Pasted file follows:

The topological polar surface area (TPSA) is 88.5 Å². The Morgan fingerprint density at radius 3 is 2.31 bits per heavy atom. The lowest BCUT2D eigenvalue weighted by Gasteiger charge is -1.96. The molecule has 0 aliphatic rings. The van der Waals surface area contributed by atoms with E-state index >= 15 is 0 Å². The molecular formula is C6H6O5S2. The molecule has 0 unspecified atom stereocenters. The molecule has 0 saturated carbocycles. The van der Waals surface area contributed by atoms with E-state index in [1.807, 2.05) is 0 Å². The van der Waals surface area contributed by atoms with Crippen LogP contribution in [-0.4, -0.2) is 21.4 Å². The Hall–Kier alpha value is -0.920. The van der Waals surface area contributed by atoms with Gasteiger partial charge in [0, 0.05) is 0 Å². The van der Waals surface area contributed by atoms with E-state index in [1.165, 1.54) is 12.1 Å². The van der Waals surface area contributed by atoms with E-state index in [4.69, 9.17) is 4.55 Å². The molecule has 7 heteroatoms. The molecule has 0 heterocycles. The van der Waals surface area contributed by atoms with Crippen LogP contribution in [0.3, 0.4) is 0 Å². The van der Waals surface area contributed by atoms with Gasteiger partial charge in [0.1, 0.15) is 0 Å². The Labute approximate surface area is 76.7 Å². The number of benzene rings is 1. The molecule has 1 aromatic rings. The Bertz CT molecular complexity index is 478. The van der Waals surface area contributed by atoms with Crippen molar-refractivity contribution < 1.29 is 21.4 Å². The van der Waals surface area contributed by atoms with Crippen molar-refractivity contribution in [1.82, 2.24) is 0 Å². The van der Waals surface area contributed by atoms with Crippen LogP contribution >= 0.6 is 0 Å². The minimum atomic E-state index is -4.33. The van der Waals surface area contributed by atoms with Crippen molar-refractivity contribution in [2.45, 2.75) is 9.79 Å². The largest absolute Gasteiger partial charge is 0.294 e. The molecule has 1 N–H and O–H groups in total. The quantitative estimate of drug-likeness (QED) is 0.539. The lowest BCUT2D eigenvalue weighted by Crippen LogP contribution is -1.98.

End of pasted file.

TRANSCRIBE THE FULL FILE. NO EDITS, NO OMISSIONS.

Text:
The topological polar surface area (TPSA) is 88.5 Å². The Morgan fingerprint density at radius 3 is 2.31 bits per heavy atom. The lowest BCUT2D eigenvalue weighted by Gasteiger charge is -1.96. The molecule has 0 aliphatic rings. The van der Waals surface area contributed by atoms with E-state index >= 15 is 0 Å². The molecular formula is C6H6O5S2. The molecule has 0 unspecified atom stereocenters. The molecule has 0 saturated carbocycles. The van der Waals surface area contributed by atoms with E-state index in [1.807, 2.05) is 0 Å². The van der Waals surface area contributed by atoms with Crippen LogP contribution in [-0.4, -0.2) is 21.4 Å². The Hall–Kier alpha value is -0.920. The van der Waals surface area contributed by atoms with Gasteiger partial charge in [0, 0.05) is 0 Å². The van der Waals surface area contributed by atoms with E-state index in [1.165, 1.54) is 12.1 Å². The van der Waals surface area contributed by atoms with E-state index in [4.69, 9.17) is 4.55 Å². The molecule has 7 heteroatoms. The molecule has 0 heterocycles. The van der Waals surface area contributed by atoms with Crippen LogP contribution in [0.3, 0.4) is 0 Å². The van der Waals surface area contributed by atoms with Gasteiger partial charge in [0.1, 0.15) is 0 Å². The Labute approximate surface area is 76.7 Å². The number of benzene rings is 1. The molecule has 1 aromatic rings. The Bertz CT molecular complexity index is 478. The van der Waals surface area contributed by atoms with Crippen molar-refractivity contribution < 1.29 is 21.4 Å². The van der Waals surface area contributed by atoms with Crippen molar-refractivity contribution in [1.82, 2.24) is 0 Å². The van der Waals surface area contributed by atoms with Crippen LogP contribution >= 0.6 is 0 Å². The minimum atomic E-state index is -4.33. The van der Waals surface area contributed by atoms with Crippen molar-refractivity contribution in [2.45, 2.75) is 9.79 Å². The largest absolute Gasteiger partial charge is 0.294 e. The molecule has 1 N–H and O–H groups in total. The quantitative estimate of drug-likeness (QED) is 0.539. The lowest BCUT2D eigenvalue weighted by Crippen LogP contribution is -1.98.